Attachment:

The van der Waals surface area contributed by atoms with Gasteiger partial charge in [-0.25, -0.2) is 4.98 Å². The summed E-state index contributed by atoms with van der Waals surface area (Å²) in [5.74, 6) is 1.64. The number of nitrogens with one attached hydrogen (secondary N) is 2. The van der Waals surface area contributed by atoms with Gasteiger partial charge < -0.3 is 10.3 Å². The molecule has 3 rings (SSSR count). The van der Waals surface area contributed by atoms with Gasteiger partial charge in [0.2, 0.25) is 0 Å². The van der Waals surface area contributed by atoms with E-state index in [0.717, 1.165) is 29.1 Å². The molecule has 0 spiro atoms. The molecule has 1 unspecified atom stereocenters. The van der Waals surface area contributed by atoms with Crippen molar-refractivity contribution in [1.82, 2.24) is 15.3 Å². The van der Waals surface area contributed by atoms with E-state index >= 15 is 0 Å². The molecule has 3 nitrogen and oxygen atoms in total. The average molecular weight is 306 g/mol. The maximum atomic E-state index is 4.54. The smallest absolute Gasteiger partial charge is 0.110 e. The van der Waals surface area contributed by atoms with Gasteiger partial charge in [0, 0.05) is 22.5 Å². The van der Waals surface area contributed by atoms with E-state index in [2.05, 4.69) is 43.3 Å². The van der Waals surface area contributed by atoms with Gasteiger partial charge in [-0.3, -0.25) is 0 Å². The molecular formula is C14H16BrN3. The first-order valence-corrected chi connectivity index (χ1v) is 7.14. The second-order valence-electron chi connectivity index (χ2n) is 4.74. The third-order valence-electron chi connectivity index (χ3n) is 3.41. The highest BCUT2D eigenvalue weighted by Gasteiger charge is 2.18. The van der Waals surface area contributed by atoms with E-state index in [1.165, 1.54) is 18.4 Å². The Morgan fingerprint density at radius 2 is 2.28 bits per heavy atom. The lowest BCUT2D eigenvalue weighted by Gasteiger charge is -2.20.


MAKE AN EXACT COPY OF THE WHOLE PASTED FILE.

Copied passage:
The van der Waals surface area contributed by atoms with Gasteiger partial charge in [-0.25, -0.2) is 4.98 Å². The summed E-state index contributed by atoms with van der Waals surface area (Å²) in [5.74, 6) is 1.64. The number of nitrogens with one attached hydrogen (secondary N) is 2. The van der Waals surface area contributed by atoms with Gasteiger partial charge < -0.3 is 10.3 Å². The molecule has 3 rings (SSSR count). The van der Waals surface area contributed by atoms with Gasteiger partial charge in [0.2, 0.25) is 0 Å². The van der Waals surface area contributed by atoms with E-state index in [0.717, 1.165) is 29.1 Å². The molecule has 0 spiro atoms. The molecule has 1 unspecified atom stereocenters. The van der Waals surface area contributed by atoms with Crippen molar-refractivity contribution in [1.82, 2.24) is 15.3 Å². The van der Waals surface area contributed by atoms with E-state index >= 15 is 0 Å². The molecule has 3 nitrogen and oxygen atoms in total. The average molecular weight is 306 g/mol. The maximum atomic E-state index is 4.54. The smallest absolute Gasteiger partial charge is 0.110 e. The van der Waals surface area contributed by atoms with Gasteiger partial charge in [0, 0.05) is 22.5 Å². The van der Waals surface area contributed by atoms with E-state index in [2.05, 4.69) is 43.3 Å². The van der Waals surface area contributed by atoms with Gasteiger partial charge in [-0.3, -0.25) is 0 Å². The molecular formula is C14H16BrN3. The first-order valence-corrected chi connectivity index (χ1v) is 7.14. The second-order valence-electron chi connectivity index (χ2n) is 4.74. The third-order valence-electron chi connectivity index (χ3n) is 3.41. The highest BCUT2D eigenvalue weighted by Gasteiger charge is 2.18. The van der Waals surface area contributed by atoms with E-state index in [1.165, 1.54) is 18.4 Å². The Morgan fingerprint density at radius 2 is 2.28 bits per heavy atom. The lowest BCUT2D eigenvalue weighted by Gasteiger charge is -2.20.